Let me vent my head, here, by sharing a few FI/ER-related thoughts.
What do you when it’s slack at work…assuming it ever is?
One of my co-workers one time had to get rid of an old dishwasher so we concocted the following plan: line the inside of the beast with sandpaper, affix long grill-type matches to the sprayer arms in such a way as so the match-heads would make contact with the sandpaper, pour enough gasoline into the dishwasher to rise above the level of the pump, close the door tightly, roll a hundred-yard extension cord out to it, plug the far end of the cord to the machine and turn on the switch, retreat to the house, plug the near end of the cord into wall current, crack beers, and enjoy the show.
How much of your job involves meaningless chit-chat?
Eleven years after I retired, in the spring of 2016, I went on a two-week self-supported bicycle tour—which is when you pack camping gear onto your bike and head out on the road—to the Abbey of Gethsemani, a Trappist monastery in central Kentucky.
The monks at Gethsemani obey the Rule of St. Benedict, which requires them to show hospitality to travelers, as well as to practice a vow of silence. So there are signs all over the retreat house say, “Silence Spoken Here.”
During my stay there were maybe fifty other retreatants besides me. None of us spoke to each other. Even at meals.
And I realized something.
Strangers don’t have intimate conversations. You make chit-chat. What’s your name? What do you do? Where are you from?
In these introductory conversations you’re trying to create a good impression of yourself by hiding behind a mask; a false self. A superficial, idealized reflection of who you really are that you’ve designed to evoke external validation of you as a person, while hiding your inner vulnerability.
But in silence; in the absence of superficial conversation, you don’t have to hide your true self behind words. You don’t have to wear a mask.
Which is tremendously liberating.
It drives me nuts how we introduce each other by occupation. Compare these two snippets of dialogue.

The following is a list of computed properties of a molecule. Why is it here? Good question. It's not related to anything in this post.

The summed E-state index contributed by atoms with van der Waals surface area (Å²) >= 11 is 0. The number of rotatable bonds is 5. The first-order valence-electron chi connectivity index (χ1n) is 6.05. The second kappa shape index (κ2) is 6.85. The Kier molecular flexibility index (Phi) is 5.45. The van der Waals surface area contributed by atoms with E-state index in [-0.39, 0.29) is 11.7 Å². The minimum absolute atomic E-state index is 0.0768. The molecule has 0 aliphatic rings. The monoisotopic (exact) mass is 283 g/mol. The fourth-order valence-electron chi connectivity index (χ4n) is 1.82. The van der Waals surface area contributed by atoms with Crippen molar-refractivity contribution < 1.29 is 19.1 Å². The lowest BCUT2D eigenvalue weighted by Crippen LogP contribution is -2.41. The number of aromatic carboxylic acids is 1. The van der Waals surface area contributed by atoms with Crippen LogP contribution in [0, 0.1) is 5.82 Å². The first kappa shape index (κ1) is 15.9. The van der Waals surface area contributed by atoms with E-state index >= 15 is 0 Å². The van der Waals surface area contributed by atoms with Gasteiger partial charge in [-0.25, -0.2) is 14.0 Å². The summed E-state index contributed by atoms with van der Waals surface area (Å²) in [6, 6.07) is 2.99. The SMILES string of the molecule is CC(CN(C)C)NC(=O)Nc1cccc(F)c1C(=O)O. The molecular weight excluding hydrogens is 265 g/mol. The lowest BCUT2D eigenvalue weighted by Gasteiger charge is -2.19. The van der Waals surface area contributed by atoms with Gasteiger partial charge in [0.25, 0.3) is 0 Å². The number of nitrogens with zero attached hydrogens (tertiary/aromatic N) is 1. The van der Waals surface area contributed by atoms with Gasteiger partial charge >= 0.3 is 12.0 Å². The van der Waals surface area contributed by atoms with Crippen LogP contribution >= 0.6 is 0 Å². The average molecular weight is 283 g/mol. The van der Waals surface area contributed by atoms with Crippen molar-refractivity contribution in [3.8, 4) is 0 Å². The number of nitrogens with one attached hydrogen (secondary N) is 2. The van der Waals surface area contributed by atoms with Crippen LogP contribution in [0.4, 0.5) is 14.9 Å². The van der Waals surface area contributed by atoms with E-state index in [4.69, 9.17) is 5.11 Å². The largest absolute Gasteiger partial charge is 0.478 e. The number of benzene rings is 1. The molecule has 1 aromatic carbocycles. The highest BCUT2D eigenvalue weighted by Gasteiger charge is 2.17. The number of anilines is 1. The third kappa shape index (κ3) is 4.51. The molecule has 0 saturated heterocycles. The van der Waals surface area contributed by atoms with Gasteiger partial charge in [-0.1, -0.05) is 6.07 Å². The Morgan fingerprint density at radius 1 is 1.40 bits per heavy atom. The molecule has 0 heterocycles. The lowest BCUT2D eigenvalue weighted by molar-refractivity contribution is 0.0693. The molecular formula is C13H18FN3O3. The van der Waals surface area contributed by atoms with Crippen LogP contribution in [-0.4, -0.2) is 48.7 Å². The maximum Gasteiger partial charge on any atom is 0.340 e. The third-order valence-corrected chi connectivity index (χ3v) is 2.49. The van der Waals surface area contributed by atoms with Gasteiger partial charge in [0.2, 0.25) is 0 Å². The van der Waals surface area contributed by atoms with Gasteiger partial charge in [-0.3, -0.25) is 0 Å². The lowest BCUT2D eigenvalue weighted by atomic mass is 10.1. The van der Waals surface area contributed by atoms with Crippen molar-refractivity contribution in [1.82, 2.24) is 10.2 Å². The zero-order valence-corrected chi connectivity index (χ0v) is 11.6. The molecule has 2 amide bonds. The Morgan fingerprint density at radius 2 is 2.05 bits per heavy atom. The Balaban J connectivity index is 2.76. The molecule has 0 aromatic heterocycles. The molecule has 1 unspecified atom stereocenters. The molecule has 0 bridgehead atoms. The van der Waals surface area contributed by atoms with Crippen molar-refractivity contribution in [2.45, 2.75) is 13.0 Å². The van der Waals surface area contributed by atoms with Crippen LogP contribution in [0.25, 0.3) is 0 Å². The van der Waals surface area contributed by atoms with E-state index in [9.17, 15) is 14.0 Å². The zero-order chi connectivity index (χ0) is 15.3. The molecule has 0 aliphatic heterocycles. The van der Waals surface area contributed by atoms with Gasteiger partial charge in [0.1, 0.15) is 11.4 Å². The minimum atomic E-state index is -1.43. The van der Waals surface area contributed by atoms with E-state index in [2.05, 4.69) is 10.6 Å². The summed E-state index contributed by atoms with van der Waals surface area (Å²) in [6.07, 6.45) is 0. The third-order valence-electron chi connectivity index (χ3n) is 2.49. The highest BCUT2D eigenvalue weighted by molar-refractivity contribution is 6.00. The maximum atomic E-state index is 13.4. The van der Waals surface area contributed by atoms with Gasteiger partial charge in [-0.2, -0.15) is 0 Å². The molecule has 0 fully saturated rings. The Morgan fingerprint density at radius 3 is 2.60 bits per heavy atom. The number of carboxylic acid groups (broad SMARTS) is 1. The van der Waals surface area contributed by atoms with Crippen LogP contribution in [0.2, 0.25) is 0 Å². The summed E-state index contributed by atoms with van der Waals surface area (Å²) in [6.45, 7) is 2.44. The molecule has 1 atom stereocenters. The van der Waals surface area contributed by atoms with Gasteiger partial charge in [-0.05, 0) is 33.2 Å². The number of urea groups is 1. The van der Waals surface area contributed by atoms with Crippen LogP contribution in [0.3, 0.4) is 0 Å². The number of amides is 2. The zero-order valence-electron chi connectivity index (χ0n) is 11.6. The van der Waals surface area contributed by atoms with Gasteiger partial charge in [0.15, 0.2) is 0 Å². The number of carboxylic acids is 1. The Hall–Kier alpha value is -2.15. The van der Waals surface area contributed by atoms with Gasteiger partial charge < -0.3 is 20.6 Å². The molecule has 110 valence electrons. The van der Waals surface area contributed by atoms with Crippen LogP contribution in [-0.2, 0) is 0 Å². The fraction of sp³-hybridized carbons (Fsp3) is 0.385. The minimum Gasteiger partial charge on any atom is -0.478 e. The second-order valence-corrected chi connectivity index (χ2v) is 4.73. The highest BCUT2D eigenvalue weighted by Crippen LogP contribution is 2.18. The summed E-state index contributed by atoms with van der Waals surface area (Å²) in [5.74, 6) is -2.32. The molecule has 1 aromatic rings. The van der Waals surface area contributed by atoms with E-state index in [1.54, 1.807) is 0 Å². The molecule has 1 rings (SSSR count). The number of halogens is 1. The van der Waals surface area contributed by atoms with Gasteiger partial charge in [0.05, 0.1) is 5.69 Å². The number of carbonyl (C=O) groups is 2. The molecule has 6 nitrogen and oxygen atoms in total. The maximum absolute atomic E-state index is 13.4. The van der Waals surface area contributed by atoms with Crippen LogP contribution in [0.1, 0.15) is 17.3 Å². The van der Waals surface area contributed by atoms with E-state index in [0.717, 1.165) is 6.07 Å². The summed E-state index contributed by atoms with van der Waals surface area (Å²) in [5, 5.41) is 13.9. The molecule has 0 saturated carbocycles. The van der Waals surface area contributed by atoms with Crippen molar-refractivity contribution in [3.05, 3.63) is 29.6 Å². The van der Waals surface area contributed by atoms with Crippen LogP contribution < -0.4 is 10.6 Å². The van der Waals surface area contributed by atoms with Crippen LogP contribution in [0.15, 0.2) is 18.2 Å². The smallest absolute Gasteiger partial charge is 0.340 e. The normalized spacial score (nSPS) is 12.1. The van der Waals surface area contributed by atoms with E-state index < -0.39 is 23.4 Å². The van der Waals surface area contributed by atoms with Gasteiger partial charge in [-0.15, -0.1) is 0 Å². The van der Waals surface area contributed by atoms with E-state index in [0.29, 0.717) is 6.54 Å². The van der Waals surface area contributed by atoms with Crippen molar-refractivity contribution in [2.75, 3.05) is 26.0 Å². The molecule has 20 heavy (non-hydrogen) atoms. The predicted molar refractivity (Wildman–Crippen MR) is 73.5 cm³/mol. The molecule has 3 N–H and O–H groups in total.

Me: “Hey, Pablo…I’d like you to meet my friend Jerry. Jerry’s an accountant. Jerry, Pablo’s a building contractor and works part-time mowing lawns.”
Pablo: “Oh, hi, Jerry. An accountant, eh? Um…how was tax-time.”
Jerry [probing for client lead]: “Busy. You own your own businesses? Got anybody keeping your books?”
Pablo: “Yeah, my wife. What about you…anybody cutting your grass?”
Jerry: “My son.”
All three of us: “Zzzzzzzz.”
Me: “Hey, Pablo…I’d like you to meet my friend Jerry. Jerry does the coolest card tricks.”
Pablo: “Oh wow, man…can I see one?”
Jerry [chuckling]: “Sure. I take cards everywhere.” [Produces a deck and a pen; fans the cards out.]
[Jerry produces a deck of cards and a pen; fans out the cards.]
Jerry: “OK, now, I want you to pick any card and then sign it.”
Amanda [coming over]: “You guys doing card tricks? Mind if I watch?”
Amanda: “Hey Madeline…check this out!”
Etc., etc. Which conversation had you rather be part of?
I find that the “bang for the buck rule” helps me discern between “worthwhile” purchases and those that aren’t.
You know how for a week-long cruise you pay something like $2.5K up front? What you’re essentially doing is paying the cruise line $15 an hour to house, feed, and entertain you. So if you sit on the lido deck drinking $6 mai tais and playing solitaire–or God forbid, in front of a slot machine–the cruise line wins big-time.
So hypothetically: that $1.5K flatscreen TV might sound like a big-ticket item up front, but if you’re going to get five years of use out of it at, say, 15 hours of gaming/watching/music/etc. a week, you’re paying roughly forty cents an hour for it (yes, yes…ignoring the costs of Netflix and internet service and so forth.) Maybe you think that’s worth the up-front and maybe you don’t, but still, it’s a method of evaluation that can be helpful.
Classic example: this is why I splurge on good tools. Better, I think, to brown-bag lunch for a week and buy a decent $35 digital multi-meter that’ll pay for itself across many years, than to spend $8.50 for the analog discount-store special with the brittle plastic housing that’ll split and crack the first time you drop it.
So think about it: the, let’s call it “price utility,” of lunch out isn’t that high, whereas the price utility of retiring at 35 is enormous. On two different scales, certainly, but when you’re brown-bagging you’re still getting a small percentage of the FI/ER satisfaction.
One time my boss sent me to one of those junket-type conferences in Vegas. I stayed at the MGM Grand, and at 8 AM on Monday I rode the elevator down from my room and got a cup of coffee at the bar and crossed the casino floor and pushed my way through the big brass doors that led out onto the Strip, and there, sitting on the sidewalk in front of the hotel, was a grown man with his face buried in his hands, sobbing.
Right? It saddens me too: I could’ve made that coffee MYSELF from the mini-machine in my room, saved the three bucks I spent at the bar, watched that money compound for a hundred years at 6.5%, and wound up with $1,609.00.
Shockingly wasteful, except that in a hundred years a cup of mediocre casino bar coffee will probably cost exactly $1,609.00.
Ha-ha. Sorry; had to do it.
That’s it for the moment. Plenty more where these come from.